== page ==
I think you have a Home hub 4, and the Smart hub 2 is more advanced, and crucially has the green DECT socket on the back, so yes, I think you’ll need to swap over to the new hub.
We are making a New World (Paul Nash, 1918)

hellymedic

  • Just do it!
Re: Going VOIP - losing the landline
« Reply #61 on: 03 December, 2023, 12:15:11 pm »
There's a phone socket in the back, cunningly hidden by a sticker, which D removed, marked 'Digital Voice Only'...

Feanor

  • It's mostly downhill from here.
Re: Going VOIP - losing the landline
« Reply #62 on: 03 December, 2023, 12:19:25 pm »
There's a phone socket in the back, cunningly hidden by a sticker, which D removed, marked 'Digital Voice Only'...

Yebut although it may contain the necessary hardware, it won't be pre-configured with the necessary VoIP settings, which the new one will...

So you'd need to know all the SIP server settings, which you probably don't.
And it's also possible that the VoIP SIP settings are not even exposed in the config pages, so you can't enable it even if you did know the settings.

hellymedic

  • Just do it!
Re: Going VOIP - losing the landline
« Reply #63 on: 03 December, 2023, 01:10:48 pm »
Aaah thanks!
Why is this not explained anywhere?

I don't think they've activated Digital Voice yet & it was supposed to be last Thursday...

Kim

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Re: Going VOIP - losing the landline
« Reply #64 on: 03 December, 2023, 01:17:28 pm »
Aaah thanks!
Why is this not explained anywhere?

Marketing.  Which is also why they use made-up confusing terms like "Digital Voice" rather than calling it SIP.

Re: Going VOIP - losing the landline
« Reply #65 on: 03 December, 2023, 01:27:24 pm »
To be fair the BT page showing all their hubs is quite clear that only the Smart Hub 2 has phone capability, and the Home Hub 4 manual illustrations don’t show a socket. I suspect the manufacturer was just using common parts for different customers hence your Home Hub having the hidden socket.
We are making a New World (Paul Nash, 1918)

hellymedic

  • Just do it!
Re: Going VOIP - losing the landline
« Reply #66 on: 03 December, 2023, 01:32:05 pm »
And the customer is always LAST…
David's time is not factored at all.
I've got the old hub's website up and hopefully, if we print out all the settings, D can copy them into the new hub.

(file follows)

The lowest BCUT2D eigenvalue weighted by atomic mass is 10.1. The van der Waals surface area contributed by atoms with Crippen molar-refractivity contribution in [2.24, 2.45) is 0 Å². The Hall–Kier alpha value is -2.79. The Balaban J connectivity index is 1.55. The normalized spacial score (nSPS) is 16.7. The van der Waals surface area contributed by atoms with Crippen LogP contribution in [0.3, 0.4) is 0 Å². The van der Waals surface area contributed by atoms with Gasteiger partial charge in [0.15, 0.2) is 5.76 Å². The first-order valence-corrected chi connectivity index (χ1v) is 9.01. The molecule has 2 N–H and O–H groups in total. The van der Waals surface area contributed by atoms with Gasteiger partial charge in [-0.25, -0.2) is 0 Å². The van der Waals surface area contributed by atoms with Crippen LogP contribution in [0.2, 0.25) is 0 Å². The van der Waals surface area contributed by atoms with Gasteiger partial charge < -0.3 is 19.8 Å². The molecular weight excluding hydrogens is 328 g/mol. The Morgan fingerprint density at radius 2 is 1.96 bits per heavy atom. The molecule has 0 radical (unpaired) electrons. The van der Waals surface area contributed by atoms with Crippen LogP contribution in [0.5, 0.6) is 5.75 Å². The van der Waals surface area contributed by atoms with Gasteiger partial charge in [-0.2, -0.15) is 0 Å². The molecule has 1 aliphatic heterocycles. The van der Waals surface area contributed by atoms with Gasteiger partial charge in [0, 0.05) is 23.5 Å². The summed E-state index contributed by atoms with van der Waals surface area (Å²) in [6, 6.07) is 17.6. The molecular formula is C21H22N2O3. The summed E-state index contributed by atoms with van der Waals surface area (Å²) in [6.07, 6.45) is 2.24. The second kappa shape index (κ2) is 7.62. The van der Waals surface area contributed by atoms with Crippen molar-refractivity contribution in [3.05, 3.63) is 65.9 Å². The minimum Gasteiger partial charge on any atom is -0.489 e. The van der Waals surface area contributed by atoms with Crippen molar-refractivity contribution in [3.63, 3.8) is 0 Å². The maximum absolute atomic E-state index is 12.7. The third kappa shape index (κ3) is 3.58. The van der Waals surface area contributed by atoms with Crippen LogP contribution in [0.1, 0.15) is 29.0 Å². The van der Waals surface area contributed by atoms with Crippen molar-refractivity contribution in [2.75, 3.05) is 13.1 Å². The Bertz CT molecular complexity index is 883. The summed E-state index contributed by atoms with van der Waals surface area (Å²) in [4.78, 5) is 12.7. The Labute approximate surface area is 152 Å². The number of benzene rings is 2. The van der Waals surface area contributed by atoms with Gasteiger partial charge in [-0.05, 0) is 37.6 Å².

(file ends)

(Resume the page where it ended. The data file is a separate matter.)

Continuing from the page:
D has manflu and the weather is foul, if mild here, which won't help with a smooth transition. We'll need to check/test computers etc in the outhouses.

Kim

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Re: Going VOIP - losing the landline
« Reply #67 on: 03 December, 2023, 01:49:41 pm »
And the customer is always LAST…
David's time is not factored at all.
I've got the old hub's website up and hopefully, if we print out all the settings, D can copy them into the new hub.
D has manflu and the weather is foul, if mild here, which won't help with a smooth transition. We'll need to check/test computers etc in the outhouses.

As a mainstream provider their priority is, understandably, providing something that Just Works out-of-the-box for a typical customer who doesn't know what WiFi means.  Technical customers who care about what IP addresses get allocated to what on their internal network are sidelined, because they're a minority who'll either cope and grumble or go elsewhere without making a dent in the bottom line.

If you're a technical customer who want an ISP that won't fuck you around, AAISP or Zen or whatever do exist.

Feanor

  • It's mostly downhill from here.
Re: Going VOIP - losing the landline
« Reply #68 on: 03 December, 2023, 02:11:08 pm »
There's a phone socket in the back, cunningly hidden by a sticker, which D removed, marked 'Digital Voice Only'...

Oh, and also..

BT have history of this. The original BT Openreach branded VDSL modems had two LAN ports on the back, the second of which allowed access to the config pages where you could see sync speed, error rates etc. This had a sticker over it, saying 'LAN 2 not in use'.

If you removed the sticker and tried to access the config pages, they were not there. BT had put on a custom firmware to disable this. So to see things like sync speed etc, you had to re-flash the device with the manufacturer's stock firmware, then manually re-configure it to connect to BT.

Kim

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Re: Going VOIP - losing the landline